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Malaria, Parasite, Infectious Disease

A Structural Clue to Attacking Malaria’s ‘Achilles Heel’

New research could boost the development of a more potent vaccine against the global killer.

Medicine

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Obesity, Genetics

Does this One Gene Fuel Obesity?

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New research from the Research Triangle suggests that variants in a gene called ankyrin-B – carried by millions of Americans – could cause people to put on pounds through no fault of their own.

Medicine

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Basic Energy Sciences, Basic Energy Research, Material Science, material sciences, Materials Science, Materials Science & Engineering, materials science engineering, materials sciences, NERSC, National Energy Research Scientific Computing Center, Center for Nanophase Materials Sciences, University Of Virginia, CNMS, PNAS, Perovskite, perovskites, Solar Ce

Twisting Molecule Wrings More Power from Solar Cells

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Readily rotating molecules let electrons last, resulting in higher solar cell efficiency.

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Investment Portfolio Theory Helps Scientists Predict Animal Population Growth

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A study published in PNAS details a new “landscape portfolio” theory that is based on Markowitz’s “portfolio theory” in economics, melded with ecological landscape theory to predict population growth of living things.

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How Much Will We Pay for Something? Depends on the Value of What We’ve Just Encountered

The value of the products we encounter influences how much we’ll subsequently pay for other items, new neuroscience research has found. The results point to a previously undetected factor that affects consumer behavior.

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Education

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Wolters Kluwer New Quizzing Tool Delivers Personalized Learning for Millennials and Next Generation Medical Students and Residents

Wolters Kluwer Health unveiled a quizzing engine that delivers personalized learning and on-the-go insights to support how, when and where today’s medical students want to learn. The powerful quizzing tool allows students to track progress, view results and build customized quizzes to focus their training on specific subjects, topics or areas of weakness. It’s an important addition to contemporary medical education, which supports mobile access and tailors content to ensure medical students and residents more easily learn and retain information that prepares them for clinical practice.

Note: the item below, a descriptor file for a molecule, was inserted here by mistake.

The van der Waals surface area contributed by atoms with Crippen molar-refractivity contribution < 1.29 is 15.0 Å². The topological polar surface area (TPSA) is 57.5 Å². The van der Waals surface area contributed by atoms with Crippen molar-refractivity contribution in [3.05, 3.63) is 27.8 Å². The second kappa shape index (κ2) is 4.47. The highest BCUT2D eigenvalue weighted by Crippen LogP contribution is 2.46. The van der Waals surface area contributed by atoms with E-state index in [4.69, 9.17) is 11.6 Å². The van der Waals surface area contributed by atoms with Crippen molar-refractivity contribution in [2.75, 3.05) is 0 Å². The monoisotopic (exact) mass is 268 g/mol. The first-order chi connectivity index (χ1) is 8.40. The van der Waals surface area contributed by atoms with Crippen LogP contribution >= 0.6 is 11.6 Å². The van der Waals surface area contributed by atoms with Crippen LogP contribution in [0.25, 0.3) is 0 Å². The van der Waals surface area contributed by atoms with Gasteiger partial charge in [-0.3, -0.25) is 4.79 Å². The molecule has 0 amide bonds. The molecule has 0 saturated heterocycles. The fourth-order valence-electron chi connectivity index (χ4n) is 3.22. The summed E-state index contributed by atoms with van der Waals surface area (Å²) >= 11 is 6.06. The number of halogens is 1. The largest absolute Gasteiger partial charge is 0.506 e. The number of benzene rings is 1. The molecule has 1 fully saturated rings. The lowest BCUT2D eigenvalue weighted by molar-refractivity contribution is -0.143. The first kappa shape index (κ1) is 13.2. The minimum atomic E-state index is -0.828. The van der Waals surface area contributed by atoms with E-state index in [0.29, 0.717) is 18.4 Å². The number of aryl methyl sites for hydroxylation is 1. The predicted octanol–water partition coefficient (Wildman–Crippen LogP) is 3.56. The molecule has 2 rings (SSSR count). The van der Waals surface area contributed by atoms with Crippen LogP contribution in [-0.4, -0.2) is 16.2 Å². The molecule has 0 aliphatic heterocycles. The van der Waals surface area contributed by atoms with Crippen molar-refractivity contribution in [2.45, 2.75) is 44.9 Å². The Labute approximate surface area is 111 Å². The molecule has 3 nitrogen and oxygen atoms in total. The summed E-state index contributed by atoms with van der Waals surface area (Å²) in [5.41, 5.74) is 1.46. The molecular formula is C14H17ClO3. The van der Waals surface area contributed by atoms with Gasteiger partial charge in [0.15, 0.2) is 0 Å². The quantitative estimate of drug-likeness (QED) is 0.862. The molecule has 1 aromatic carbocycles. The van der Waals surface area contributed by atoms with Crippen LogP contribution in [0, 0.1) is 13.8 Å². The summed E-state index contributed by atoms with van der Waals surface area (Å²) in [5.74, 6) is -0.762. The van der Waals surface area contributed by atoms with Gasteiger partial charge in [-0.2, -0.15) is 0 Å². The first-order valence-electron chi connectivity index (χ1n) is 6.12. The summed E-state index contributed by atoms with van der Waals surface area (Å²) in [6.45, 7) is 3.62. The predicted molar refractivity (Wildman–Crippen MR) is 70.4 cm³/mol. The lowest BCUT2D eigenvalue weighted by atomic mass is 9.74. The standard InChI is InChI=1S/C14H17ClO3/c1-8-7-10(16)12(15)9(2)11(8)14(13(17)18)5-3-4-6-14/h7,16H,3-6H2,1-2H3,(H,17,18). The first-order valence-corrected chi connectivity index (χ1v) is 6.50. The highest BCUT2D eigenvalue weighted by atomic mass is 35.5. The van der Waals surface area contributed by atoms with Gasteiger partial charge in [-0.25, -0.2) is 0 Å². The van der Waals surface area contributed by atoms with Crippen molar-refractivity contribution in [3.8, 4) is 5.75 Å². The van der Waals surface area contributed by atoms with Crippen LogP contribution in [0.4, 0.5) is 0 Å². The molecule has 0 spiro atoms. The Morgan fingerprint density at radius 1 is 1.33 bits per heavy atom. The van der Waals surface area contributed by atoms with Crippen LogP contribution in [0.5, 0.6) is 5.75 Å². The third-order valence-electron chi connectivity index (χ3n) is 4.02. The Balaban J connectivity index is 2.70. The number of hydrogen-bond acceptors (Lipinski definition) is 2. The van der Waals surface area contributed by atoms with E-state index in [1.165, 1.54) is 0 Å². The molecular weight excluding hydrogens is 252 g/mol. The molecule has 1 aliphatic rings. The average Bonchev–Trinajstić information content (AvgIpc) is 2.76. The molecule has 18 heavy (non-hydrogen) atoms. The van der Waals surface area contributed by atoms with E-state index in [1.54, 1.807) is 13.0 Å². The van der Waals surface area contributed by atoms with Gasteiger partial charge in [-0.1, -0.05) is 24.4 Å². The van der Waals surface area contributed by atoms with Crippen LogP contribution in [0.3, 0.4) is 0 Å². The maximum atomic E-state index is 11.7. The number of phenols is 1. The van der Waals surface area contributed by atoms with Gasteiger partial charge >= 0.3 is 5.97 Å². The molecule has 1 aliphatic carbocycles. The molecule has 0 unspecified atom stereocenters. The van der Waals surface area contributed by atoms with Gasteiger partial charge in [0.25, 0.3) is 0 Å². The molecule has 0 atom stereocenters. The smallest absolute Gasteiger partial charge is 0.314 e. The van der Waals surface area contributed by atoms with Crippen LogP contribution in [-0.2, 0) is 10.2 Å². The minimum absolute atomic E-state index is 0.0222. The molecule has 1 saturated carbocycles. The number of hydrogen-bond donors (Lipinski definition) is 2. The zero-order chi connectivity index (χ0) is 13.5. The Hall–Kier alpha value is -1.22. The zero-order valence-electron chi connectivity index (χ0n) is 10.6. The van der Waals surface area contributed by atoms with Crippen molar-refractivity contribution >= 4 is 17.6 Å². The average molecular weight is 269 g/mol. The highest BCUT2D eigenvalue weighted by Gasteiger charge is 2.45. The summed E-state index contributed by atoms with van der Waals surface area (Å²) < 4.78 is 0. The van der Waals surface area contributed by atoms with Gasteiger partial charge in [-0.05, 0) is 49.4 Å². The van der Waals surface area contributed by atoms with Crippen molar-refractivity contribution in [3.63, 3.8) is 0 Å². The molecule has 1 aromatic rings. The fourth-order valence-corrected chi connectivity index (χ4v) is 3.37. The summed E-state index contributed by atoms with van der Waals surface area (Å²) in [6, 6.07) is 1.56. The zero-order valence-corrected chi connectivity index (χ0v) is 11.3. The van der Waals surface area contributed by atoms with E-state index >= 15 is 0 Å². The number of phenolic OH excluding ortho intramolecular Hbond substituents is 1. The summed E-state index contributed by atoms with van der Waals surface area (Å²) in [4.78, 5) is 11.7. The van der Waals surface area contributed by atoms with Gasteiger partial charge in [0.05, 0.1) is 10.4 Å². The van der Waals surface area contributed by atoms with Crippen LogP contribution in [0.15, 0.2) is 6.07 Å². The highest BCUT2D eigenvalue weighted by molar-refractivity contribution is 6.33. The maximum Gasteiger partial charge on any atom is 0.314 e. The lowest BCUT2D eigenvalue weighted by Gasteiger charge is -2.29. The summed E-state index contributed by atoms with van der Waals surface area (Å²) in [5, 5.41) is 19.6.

Medicine

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HIV, virus budding, Virus, virus assembly, Biophysics, Modeling & Simulation, Chemistry, University Of Chicago, National Institutes of Health, National Science Foundation

Scientists Find Missing Clue to How HIV Hacks Cells to Propagate Itself

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Computer modeling has helped a team of scientists, including several scholars from the University of Chicago, to decode previously unknown details about the "budding" process by which HIV forces cells to spread the virus to other cells. The findings, published Nov. 7 in Proceedings of the National Academy of Sciences, may offer a new avenue for drugs to combat the virus.

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Geology, Geophysics, Volcanoes, Magma, lava

Cool Idea: Magma Held in ‘Cold Storage’ Before Giant Volcano Eruption

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Long Valley, California, has long defined the “super-eruption.” About 765,000 years ago, a pool of molten rock exploded into the sky. Within one nightmarish week, 760 cubic kilometers of lava and ash spewed out in the kind of volcanic cataclysm we hope never to witness. A new study shows that the giant body of magma — molten rock — at Long Valley was much cooler before the eruption than previously thought.

Medicine

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Mass Spectrometry, Mass Spectrometry Imaging, Lipid, Lipids, Infection, Bacteria, Inflammation, Therapeutic, Molecular, Pathogen

Lipids Influence How Sick You Get From a Bacterial Infection

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Researchers from the University of Maryland, Baltimore and the University of Maastricht deomonstrated their ability to use mass spectrometry imaging (MSI) in tracking disease progression, opening avenues for future research into the applicability of MSI for disease studies and the development of therapeutics that target lipids to treat infection.

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Aging, Chromatin, chromatin biology, DNA, Human Longevity

Scientists Decipher Mechanisms Underlying the Biology of Aging

Scientists have helped decipher the dynamics that control how our cells age, and with it implications for extending human longevity. The group used cutting-edge computational and experimental approaches to discover new details about chromatin silencing. The bottom line: balance is the key to aging.







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